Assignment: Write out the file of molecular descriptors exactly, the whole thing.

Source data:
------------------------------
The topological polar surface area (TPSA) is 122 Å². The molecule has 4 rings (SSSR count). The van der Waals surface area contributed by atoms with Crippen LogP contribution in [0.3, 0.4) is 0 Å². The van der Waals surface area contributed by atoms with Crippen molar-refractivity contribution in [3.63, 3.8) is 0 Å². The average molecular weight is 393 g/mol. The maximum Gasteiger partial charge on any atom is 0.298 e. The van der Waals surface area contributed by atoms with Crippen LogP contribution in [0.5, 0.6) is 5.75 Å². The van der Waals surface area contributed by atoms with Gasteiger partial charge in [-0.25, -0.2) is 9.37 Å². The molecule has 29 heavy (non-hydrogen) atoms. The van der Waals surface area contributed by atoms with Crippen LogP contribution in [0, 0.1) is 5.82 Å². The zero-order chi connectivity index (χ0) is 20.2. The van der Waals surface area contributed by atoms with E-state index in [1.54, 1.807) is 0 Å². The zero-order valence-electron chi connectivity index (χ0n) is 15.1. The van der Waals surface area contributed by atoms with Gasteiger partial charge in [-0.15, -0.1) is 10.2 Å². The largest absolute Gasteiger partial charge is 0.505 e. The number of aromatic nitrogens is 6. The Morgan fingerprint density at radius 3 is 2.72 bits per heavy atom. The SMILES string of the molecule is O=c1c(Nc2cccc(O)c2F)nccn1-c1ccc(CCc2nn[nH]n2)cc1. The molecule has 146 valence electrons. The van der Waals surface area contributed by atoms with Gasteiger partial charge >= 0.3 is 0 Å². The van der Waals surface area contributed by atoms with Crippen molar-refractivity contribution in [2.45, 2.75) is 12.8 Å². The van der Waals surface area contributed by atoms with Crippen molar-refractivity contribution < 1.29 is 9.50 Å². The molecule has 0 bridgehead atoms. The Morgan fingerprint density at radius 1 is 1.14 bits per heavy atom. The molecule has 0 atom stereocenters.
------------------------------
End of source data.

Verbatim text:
The topological polar surface area (TPSA) is 122 Å². The molecule has 4 rings (SSSR count). The van der Waals surface area contributed by atoms with Crippen LogP contribution in [0.3, 0.4) is 0 Å². The van der Waals surface area contributed by atoms with Crippen molar-refractivity contribution in [3.63, 3.8) is 0 Å². The average molecular weight is 393 g/mol. The maximum Gasteiger partial charge on any atom is 0.298 e. The van der Waals surface area contributed by atoms with Crippen LogP contribution in [0.5, 0.6) is 5.75 Å². The van der Waals surface area contributed by atoms with Gasteiger partial charge in [-0.25, -0.2) is 9.37 Å². The molecule has 29 heavy (non-hydrogen) atoms. The van der Waals surface area contributed by atoms with Crippen LogP contribution in [0, 0.1) is 5.82 Å². The zero-order chi connectivity index (χ0) is 20.2. The van der Waals surface area contributed by atoms with E-state index in [1.54, 1.807) is 0 Å². The zero-order valence-electron chi connectivity index (χ0n) is 15.1. The van der Waals surface area contributed by atoms with Gasteiger partial charge in [-0.15, -0.1) is 10.2 Å². The largest absolute Gasteiger partial charge is 0.505 e. The number of aromatic nitrogens is 6. The Morgan fingerprint density at radius 3 is 2.72 bits per heavy atom. The SMILES string of the molecule is O=c1c(Nc2cccc(O)c2F)nccn1-c1ccc(CCc2nn[nH]n2)cc1. The molecule has 146 valence electrons. The van der Waals surface area contributed by atoms with Gasteiger partial charge >= 0.3 is 0 Å². The van der Waals surface area contributed by atoms with Crippen molar-refractivity contribution in [2.45, 2.75) is 12.8 Å². The van der Waals surface area contributed by atoms with Crippen molar-refractivity contribution < 1.29 is 9.50 Å². The molecule has 0 bridgehead atoms. The Morgan fingerprint density at radius 1 is 1.14 bits per heavy atom. The molecule has 0 atom stereocenters.